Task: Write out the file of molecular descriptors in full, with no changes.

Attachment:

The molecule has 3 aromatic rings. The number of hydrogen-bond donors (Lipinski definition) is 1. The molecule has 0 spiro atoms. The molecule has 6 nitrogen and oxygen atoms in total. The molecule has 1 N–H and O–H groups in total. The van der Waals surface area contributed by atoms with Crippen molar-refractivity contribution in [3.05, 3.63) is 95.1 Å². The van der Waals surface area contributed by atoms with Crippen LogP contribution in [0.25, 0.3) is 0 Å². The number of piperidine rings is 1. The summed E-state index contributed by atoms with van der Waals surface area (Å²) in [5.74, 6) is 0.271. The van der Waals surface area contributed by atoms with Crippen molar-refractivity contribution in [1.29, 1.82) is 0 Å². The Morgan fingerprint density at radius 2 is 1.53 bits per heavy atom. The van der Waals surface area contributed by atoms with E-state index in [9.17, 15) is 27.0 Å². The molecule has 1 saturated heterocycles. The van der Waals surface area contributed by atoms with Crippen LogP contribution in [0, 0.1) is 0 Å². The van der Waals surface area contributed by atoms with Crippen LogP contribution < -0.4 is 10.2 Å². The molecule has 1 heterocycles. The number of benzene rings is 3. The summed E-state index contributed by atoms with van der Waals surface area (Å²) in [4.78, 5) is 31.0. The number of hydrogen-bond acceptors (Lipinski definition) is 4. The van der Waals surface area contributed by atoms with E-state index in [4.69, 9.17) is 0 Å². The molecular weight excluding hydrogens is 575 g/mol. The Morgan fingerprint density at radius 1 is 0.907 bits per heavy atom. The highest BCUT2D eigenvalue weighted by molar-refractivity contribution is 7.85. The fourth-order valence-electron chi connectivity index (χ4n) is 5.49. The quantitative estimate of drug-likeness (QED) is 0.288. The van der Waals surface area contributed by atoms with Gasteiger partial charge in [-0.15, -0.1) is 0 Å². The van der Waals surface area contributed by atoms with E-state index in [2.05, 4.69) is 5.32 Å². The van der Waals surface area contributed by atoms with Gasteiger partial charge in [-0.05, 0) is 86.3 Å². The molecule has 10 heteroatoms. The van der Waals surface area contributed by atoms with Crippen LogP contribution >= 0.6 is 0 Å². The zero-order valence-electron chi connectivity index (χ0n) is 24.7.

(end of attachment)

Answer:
The molecule has 3 aromatic rings. The number of hydrogen-bond donors (Lipinski definition) is 1. The molecule has 0 spiro atoms. The molecule has 6 nitrogen and oxygen atoms in total. The molecule has 1 N–H and O–H groups in total. The van der Waals surface area contributed by atoms with Crippen molar-refractivity contribution in [3.05, 3.63) is 95.1 Å². The van der Waals surface area contributed by atoms with Crippen LogP contribution in [0.25, 0.3) is 0 Å². The number of piperidine rings is 1. The summed E-state index contributed by atoms with van der Waals surface area (Å²) in [5.74, 6) is 0.271. The van der Waals surface area contributed by atoms with Crippen molar-refractivity contribution in [1.29, 1.82) is 0 Å². The Morgan fingerprint density at radius 2 is 1.53 bits per heavy atom. The van der Waals surface area contributed by atoms with E-state index in [9.17, 15) is 27.0 Å². The molecule has 1 saturated heterocycles. The van der Waals surface area contributed by atoms with Crippen LogP contribution in [0, 0.1) is 0 Å². The van der Waals surface area contributed by atoms with Crippen LogP contribution < -0.4 is 10.2 Å². The molecule has 1 heterocycles. The number of benzene rings is 3. The summed E-state index contributed by atoms with van der Waals surface area (Å²) in [4.78, 5) is 31.0. The number of hydrogen-bond acceptors (Lipinski definition) is 4. The van der Waals surface area contributed by atoms with E-state index in [4.69, 9.17) is 0 Å². The molecular weight excluding hydrogens is 575 g/mol. The Morgan fingerprint density at radius 1 is 0.907 bits per heavy atom. The highest BCUT2D eigenvalue weighted by molar-refractivity contribution is 7.85. The fourth-order valence-electron chi connectivity index (χ4n) is 5.49. The quantitative estimate of drug-likeness (QED) is 0.288. The van der Waals surface area contributed by atoms with Gasteiger partial charge in [-0.15, -0.1) is 0 Å². The van der Waals surface area contributed by atoms with E-state index in [2.05, 4.69) is 5.32 Å². The van der Waals surface area contributed by atoms with Gasteiger partial charge in [-0.05, 0) is 86.3 Å². The molecule has 10 heteroatoms. The van der Waals surface area contributed by atoms with Crippen LogP contribution >= 0.6 is 0 Å². The zero-order valence-electron chi connectivity index (χ0n) is 24.7.